GETTING THE MOST FROM GOD'S WORD:

"Do NOT labor for the food which perishes, but for the food which endures to everlasting LIFE..." - The Gospel of John 6:27 (NKJV)
A systematic and daily reading of the Word of God is important in maintaining a strong Christian life. Establish a daily quiet time with God and His Word. Pray that the Holy Spirit will help you understand what you read. By following our daily Bible reading schedule through this blog, you will be able to read the Bible through in a year. Please note that you may utilize the ‘BIBLE READER’ app that is installed at the bottom of this webpage to assist you in reading the specified scripture portion for today.

To get the MOST from God's Word, please do the following intentionally:
1. REQUEST God to connect with you as you read the word of God with FOCUS and OPENNESS to see what God wants to speak with you.
2. READ the selected sections of Scripture slowly as you mark the words and phrases that intrigue you, even reading them the second time to get a better understanding.
3. REFLECT on what God is communicating to you; stopping long enough to let the seed of God's Word take root in your heart.
4. RESPOND to the passage speaking directly to God about what is in your heart, and then look out for ways to live out what you find - individually, and to others within your church and elsewhere.

As you read and meditate, ask yourself the following three questions:
a) What is God speaking to me through this passage?
b) Is there a command, a promise or a warning for me?
c) Is there an example for me to follow?

Please POST your comments below if there is a thought or message that the Lord has spoken to you through the passage that you are reading and meditating today. Please make sure that your post is aligned to the scripture passage mentioned at the header. All comments should pertain to the relevant scripture portions only, and should be aimed to glorify God (the true author of 'The Bible') & edify everyone who visits this blog site daily - both young and old. May God bless you abundantly for encouraging others through your comments!

Let's PRAY...
LORD, give me the desire to take a little time out of my busy schedule today as I read and meditate on Your Word. Give me this day MY DAILY BREAD. Speak to me clearly & lead me today as my Good Shepherd. Help me to be a blessing to others who interact with me as I attempt to be a living witness of Your Word today. In Your Name I pray, AMEN.

Saturday, April 6, 2013

April 6 Bible Reading: 2 Samuel Chapters 22-24

TREAT others ‘JUSTLY’ in GODLY FEAR: Now these are the last words of David. Thus says David the son of Jesse; thus says the man raised up on high, the anointed of the God of Jacob, and the sweet Psalmist of Israel: "The Spirit of the Lord spoke by me, and His word was on my tongue. The God of Israel said, the Rock of Israel spoke to me: 'He who rules over men must be just, ruling in the fear of God'". (2 Sam. 23:1-3)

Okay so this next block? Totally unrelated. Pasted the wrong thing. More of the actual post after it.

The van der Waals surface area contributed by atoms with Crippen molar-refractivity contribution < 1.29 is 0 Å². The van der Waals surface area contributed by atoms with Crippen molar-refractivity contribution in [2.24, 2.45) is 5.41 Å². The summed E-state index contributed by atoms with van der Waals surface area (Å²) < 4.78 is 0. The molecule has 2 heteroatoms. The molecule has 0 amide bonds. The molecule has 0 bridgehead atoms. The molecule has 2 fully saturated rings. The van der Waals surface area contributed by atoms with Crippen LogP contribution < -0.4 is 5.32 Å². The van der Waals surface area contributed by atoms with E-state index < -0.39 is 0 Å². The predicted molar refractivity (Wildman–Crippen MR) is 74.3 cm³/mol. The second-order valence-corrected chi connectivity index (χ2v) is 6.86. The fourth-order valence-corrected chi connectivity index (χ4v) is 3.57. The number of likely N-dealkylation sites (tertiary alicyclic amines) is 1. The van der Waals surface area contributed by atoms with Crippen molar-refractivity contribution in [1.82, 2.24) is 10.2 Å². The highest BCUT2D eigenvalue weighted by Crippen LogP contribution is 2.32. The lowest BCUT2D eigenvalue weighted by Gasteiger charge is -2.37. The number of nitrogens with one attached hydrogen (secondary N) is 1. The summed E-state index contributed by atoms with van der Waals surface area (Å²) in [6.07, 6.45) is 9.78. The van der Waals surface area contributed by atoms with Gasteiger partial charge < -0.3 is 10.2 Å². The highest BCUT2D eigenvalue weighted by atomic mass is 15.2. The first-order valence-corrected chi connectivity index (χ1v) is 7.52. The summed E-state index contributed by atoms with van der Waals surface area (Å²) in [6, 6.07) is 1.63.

The opening lines of this chapter reveals that this is King David’s valedictory address to his people as he imitates the great patriarchs like Jacob (Gen. 49:1–27) and Moses (Deut. 33:1–29) before him. These may be the last literary or poetic words of David, but the exact significance of his last words is yet to be understood properly. In his final address, David recognized his own role as the anointed king (v. 1), one to and through whom God had communicated revelation (vv. 2–3) to the people of Israel.

We may recall that earlier in his reign, King David had written a long psalm about the victories that God had granted to him throughout his eventful life (example, 2 Samuel 22). Now, when he comes to the end of his life, David writes a beautiful short poem about people in leadership and authority like kings. One of the first requirements is that leaders must be called of God and empowered by Him to discharge their functions honorably (v. 1). They must be taught the Word of God by the Spirit of God (v. 2). They must be people of character who fear God as they are ruling on behalf of God (vv. 3–4).

During his final burst of poetic exuberance, David recalls his humble origins as a son of Jesse, whom God had graciously and sovereignly exalted to the throne of Israel as the second king. David also addresses himself as the sweet psalmist of Israel. This is no exaggeration as 73 out of the total 150 psalms are attributed to David by their title text. These poetic words also testify to the truth that the Spirit of the Lord spoke through David and enabled him to pen these beautiful songs. There is no other person in the Scriptures, who is more closely associated with the worship of the Lord than King David, and his words were inspired poetry by God as described here: "For there is not a word on my tongue, but behold, O Lord, You know it altogether" (Psalms 139:4).

In his final poetic expression, David voices God’s expectations for rulers and people in authority. The function of the king was to ennoble the people as he presented to them the refreshing will of God. David takes the voice of a prophet, presenting a King who rules in justice, in the fear of God, and like the light of the morning. As a forerunner to this just Messiah, David must be just, ruling in the fear of God as God’s representative king (vs. 3).

Let us realize today that our Lord Jesus Christ has "loved us and washed us from our sins in His own blood, and has made us kings and priests to His God and Father" (Rev. 1:5-6). We are part of "a royal priesthood" (1 Pet. 2:9) who are called to proclaim the praises of Him who has called us out of darkness into His marvelous light. Just like David declared, we too must treat others justly as we walk daily in godly fear and humbly before God!

"He has shown you, O man, what is good; and what does the Lord require of you but to do justly, to love mercy, and to walk humbly with your God?” (Micah 6:8)

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